Kabocha is a Japanese pumpkin. It looks almost identical to buttercup squash, but tastes sweeter and creamier. Traditionally people add sugar when cooking Kabocha, but I say that’s utterly unnecessary. 

 

My Kabocha soup is very simple. Just a little elbow grease for dicing the pumpkin, but since the skin is edible unlike ButternutSquash, it’s pretty easy.

Ingrediebts:

  • 1 Kabocha squash – diced into bite size
  • Filtered water – enough to submerge the Kabocha 
  • Konbu* (kelp) sheet
  • 2 tablespoons of Mirin
  • 2 tablespoons of white miso
  • Scallions – chopped
  1. Wash the Kabocha thoroughly, cut into half, spoon out the seeds, and dice into bite sizes.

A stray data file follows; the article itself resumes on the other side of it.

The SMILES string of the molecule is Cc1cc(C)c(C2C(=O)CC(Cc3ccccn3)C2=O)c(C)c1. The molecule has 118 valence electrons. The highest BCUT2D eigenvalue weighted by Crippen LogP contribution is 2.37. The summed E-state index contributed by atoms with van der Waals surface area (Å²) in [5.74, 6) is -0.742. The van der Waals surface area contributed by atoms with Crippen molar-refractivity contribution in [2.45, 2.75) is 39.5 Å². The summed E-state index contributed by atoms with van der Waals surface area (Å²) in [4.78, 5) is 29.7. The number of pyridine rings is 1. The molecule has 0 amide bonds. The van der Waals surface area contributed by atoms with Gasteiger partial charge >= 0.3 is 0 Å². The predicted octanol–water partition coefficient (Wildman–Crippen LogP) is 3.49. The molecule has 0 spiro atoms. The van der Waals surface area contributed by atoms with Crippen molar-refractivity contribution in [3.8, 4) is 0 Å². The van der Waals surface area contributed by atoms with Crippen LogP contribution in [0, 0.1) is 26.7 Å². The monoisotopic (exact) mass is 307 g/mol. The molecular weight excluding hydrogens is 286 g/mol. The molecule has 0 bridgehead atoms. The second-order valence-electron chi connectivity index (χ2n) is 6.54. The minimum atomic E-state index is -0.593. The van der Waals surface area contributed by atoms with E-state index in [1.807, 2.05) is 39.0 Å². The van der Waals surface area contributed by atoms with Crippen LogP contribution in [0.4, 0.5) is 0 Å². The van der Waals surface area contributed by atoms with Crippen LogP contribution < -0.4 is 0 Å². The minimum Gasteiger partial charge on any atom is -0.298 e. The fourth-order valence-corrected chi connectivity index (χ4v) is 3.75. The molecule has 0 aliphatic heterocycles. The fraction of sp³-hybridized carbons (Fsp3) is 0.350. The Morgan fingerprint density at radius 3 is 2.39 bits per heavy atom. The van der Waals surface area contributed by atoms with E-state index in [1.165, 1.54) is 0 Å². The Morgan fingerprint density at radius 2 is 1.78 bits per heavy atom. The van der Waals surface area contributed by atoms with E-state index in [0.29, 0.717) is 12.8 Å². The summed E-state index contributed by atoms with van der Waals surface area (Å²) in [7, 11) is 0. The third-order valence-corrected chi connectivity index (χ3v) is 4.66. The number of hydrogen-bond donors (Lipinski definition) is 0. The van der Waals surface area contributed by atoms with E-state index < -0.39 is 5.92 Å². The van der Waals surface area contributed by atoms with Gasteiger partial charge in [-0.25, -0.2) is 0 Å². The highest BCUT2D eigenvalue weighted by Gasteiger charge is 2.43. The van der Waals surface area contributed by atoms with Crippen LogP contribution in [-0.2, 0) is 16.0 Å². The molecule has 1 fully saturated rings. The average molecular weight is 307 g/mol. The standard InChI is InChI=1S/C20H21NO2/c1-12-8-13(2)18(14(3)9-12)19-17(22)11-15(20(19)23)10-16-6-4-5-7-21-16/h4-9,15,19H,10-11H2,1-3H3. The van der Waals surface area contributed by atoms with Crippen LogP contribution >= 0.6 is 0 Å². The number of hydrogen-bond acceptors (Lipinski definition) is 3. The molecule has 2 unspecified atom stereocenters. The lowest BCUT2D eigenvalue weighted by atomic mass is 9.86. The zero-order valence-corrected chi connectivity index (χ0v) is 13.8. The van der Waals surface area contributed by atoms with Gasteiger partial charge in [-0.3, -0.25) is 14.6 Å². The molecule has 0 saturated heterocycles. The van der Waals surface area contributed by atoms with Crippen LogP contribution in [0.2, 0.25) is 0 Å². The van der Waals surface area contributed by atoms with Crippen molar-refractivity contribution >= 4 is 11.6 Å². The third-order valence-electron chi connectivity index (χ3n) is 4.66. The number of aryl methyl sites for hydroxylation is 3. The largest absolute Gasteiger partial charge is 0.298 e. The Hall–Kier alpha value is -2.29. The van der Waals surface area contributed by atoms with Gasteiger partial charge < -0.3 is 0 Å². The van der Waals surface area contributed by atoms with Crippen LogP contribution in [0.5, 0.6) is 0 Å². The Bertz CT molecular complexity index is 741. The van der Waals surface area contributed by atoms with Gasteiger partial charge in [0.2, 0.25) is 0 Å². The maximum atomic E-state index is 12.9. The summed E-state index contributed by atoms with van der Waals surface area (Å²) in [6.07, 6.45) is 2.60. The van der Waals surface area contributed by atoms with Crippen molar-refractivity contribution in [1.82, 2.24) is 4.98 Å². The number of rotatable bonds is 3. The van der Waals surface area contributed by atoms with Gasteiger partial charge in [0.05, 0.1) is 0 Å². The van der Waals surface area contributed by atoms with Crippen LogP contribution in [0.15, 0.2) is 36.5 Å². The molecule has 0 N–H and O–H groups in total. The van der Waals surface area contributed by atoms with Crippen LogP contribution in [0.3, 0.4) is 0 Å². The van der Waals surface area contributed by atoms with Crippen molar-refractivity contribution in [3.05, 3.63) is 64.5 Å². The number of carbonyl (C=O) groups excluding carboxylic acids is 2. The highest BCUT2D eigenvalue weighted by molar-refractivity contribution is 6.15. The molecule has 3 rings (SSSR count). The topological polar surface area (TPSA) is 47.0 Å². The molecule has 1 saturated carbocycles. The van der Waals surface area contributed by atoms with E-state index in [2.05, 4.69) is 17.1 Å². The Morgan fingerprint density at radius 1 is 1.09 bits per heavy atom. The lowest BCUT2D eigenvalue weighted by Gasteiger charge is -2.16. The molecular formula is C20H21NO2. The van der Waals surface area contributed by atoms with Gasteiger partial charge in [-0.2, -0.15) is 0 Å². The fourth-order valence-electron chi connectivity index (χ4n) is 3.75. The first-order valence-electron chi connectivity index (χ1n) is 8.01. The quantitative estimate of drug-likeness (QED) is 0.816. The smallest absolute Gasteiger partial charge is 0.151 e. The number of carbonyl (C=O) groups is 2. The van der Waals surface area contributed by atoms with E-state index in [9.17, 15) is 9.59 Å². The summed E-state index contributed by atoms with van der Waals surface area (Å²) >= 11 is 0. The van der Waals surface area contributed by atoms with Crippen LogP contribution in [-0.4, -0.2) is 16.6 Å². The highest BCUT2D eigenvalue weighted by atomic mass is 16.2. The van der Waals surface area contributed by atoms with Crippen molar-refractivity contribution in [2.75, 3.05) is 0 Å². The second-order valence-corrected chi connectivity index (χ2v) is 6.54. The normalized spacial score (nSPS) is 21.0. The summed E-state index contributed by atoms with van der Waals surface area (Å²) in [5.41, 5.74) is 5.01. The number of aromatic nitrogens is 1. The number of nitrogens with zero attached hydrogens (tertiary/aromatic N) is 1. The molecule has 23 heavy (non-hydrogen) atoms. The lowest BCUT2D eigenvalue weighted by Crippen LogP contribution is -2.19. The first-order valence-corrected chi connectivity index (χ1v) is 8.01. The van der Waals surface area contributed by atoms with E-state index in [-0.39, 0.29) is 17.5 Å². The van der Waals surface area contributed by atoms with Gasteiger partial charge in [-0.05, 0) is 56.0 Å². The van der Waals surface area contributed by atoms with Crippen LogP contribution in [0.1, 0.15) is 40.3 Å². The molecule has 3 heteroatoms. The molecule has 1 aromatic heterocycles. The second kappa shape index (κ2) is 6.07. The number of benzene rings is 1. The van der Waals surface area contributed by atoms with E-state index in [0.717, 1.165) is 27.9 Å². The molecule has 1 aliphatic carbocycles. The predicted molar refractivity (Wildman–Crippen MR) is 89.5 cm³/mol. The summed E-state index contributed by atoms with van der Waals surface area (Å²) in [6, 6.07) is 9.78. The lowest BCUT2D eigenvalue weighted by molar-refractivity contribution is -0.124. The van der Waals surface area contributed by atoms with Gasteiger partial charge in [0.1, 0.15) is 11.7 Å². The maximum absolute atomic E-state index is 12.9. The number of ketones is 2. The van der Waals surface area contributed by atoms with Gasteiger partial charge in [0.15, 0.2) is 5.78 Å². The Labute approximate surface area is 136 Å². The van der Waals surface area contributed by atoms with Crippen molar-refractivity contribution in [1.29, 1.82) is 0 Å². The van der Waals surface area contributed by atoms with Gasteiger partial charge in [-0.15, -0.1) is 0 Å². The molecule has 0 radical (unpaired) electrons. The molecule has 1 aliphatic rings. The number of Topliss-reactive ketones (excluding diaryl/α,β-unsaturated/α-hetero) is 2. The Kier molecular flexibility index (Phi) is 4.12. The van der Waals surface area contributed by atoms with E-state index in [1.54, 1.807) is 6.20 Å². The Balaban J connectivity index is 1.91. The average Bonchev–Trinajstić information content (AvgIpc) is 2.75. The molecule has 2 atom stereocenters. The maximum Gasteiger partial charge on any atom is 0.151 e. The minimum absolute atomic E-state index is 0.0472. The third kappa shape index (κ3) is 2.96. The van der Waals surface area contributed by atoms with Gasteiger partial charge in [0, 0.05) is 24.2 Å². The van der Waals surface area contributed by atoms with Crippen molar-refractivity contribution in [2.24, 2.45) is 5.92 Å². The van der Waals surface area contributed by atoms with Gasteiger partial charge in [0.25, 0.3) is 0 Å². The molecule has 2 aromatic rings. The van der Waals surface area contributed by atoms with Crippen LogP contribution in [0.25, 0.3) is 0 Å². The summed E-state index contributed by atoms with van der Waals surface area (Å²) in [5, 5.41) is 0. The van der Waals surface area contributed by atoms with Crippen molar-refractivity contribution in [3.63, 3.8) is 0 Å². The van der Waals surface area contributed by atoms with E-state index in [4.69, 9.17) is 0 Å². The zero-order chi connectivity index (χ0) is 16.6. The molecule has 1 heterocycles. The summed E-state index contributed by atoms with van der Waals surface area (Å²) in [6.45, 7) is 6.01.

2. Place Kabocha in a large (Dutch oven) pot, and add water, kelp sheets, and mirin; and start cooking.
  3. When the kelp sheets are soft enough (a few minutes after it starts boiling), take them out on the cutting board, and cut them into bite sizes, and return them to the pot.
  4. Add miso & stir.
  5. Add scallions right before serving. Enjoy eating!

Here’s the vine. https://vine.co/v/eZMMz07LbJP

Our backyard wildlife, squirrels and birds, love Kabocha seeds! So I toss them in the back of the flowerbed for them. Some of them come right to the kitchen door.

A couple of years ago, two seeds escaped being eaten, and grew two small Kabocha!
   

Dried kelp sheets are wonderful, but if you don’t have them at hand, you can use kelp powder stock or dried shiitake mushrooms for dashi (Japanese word for soup stock).

Cilantro goes well with the soup, too!img_7380

Yesterday, I used the leftover Kabocha soup to make a creamy vegan veggie pasta

You can also add cooked potato chunks & vegan sausages to make this soup into a stew. It’s very versatile.

Well, happy cooking & eating!

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